Meaningful Writing Project

For the Meaningful Writing Project survey, I responded that the most meaningful writing project that I had done in college was a self-directed poetry portfolio for my Poetry I class with Professor Carol-Ann Davis. At the time, this project was really eye opening for me, as I was forced to deal with the baggage of my first home in respect to my father and my now mixed-feelings that I have towards the place. I has to draft many poems, and create new ones, all based around a theme I chose, which is the island. I felt like I grew a lot doing this project, even though it was frustrating and confusing at times. It was hard to get a good handle on it.

During my semester in France, I took a class in creative nonfiction. Here, we wrote many essays in response to prompts, and one happened to be on my father and his family. My professor asked me to draft this essay multiple times, and eventually turn it in as my final. What started as just about my absent father transformed into a story about Block Island as well, as it seems like these are parts of my life that coincide and need to be told together. This project was much more healing to me. I realized that I really made way, not only in my writing but emotionally, because the genre of the work was clearer. I didn’t need to worry about the poetics of it; I could say what I wanted to.

Here’s a video of Block Island:

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Poetry for Peace

In third grade, I won a poetry competition in my elementary school. The prompt was “What does the flag mean to you?”. I wrote a poem composed of couplets, each starting with When I think of the flag… and followed by some patriotic tidbit. I recall sitting in the hallway of Deans Mill Elementary School, drafting it over, and wanting it so bad. They announced the winner’s names over the intercom at school, and I simply could not believe it. My family felt the mixed emotions of excitement for my recognition, and panic that I would have to read in front of a giant Flag Day ceremony on our playground blacktop the following week.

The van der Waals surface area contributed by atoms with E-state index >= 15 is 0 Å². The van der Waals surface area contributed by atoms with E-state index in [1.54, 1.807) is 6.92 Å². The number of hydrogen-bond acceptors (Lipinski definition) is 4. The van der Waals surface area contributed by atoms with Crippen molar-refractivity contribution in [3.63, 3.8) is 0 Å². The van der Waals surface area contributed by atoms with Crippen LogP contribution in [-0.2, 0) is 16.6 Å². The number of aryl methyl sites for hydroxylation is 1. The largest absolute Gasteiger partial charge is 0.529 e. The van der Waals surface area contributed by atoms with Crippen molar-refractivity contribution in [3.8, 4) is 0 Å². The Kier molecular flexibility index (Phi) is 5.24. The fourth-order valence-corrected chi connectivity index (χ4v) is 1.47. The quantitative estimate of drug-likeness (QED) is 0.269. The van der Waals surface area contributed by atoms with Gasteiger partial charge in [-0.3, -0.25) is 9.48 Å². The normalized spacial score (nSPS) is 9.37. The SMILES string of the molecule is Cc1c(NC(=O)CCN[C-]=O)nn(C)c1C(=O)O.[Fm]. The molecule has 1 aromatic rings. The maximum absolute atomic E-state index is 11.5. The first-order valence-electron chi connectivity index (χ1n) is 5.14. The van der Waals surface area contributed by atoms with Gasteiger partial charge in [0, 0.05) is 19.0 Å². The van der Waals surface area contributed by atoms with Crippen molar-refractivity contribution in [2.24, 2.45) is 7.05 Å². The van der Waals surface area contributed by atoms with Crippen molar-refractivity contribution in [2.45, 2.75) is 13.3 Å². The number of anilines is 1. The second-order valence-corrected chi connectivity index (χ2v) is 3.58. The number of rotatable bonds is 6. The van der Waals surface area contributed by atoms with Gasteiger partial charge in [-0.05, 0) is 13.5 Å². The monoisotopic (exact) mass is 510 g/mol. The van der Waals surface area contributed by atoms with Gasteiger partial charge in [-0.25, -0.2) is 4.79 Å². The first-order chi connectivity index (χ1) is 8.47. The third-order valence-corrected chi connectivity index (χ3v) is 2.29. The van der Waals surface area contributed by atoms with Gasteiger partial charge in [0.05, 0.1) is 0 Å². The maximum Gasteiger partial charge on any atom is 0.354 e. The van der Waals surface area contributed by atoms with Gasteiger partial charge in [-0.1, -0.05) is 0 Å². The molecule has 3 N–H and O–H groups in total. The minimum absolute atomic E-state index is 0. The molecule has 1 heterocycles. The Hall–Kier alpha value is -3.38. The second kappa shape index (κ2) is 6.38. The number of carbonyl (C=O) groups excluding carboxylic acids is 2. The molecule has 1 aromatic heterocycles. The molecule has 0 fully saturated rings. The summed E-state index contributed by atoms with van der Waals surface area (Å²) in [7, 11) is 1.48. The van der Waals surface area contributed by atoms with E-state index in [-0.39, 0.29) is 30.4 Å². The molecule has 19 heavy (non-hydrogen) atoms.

I barely remember the day. But I do know that this is when I developed a small liking for poetry. Of course, everyone likes being told they are good at something. I like doing well and I like winning. This was my first taste of that, which set me up to try to write good poetry up through my teenage years. This small interest led me to get my first poem published at age 17, and to eventually become the Poet Laureate of my high school class. My Flag Day experience came full circle when I wrote and read a poem for my high school graduation.

The Poetry for Peace event was not only adorable, but inspiring. These elementary and middle school students had so many simple and beautiful ideas of what peace was to them, centered around family and friends and small joys of daily life. It hardly seemed like anyone had nerves, as each student walked up to the mic and read confidently, followed by the crowd erupting with applause and cheers. The kids radiated pride. I loved that although the students came from very different backgrounds, economically and racially, between Fairfield and Bridgeport, they both had similar ideas of peace. No matter the amount of privilege, all children want is to play in the pool with their brother, or toss the ball around with dad, or sit in bed with a book.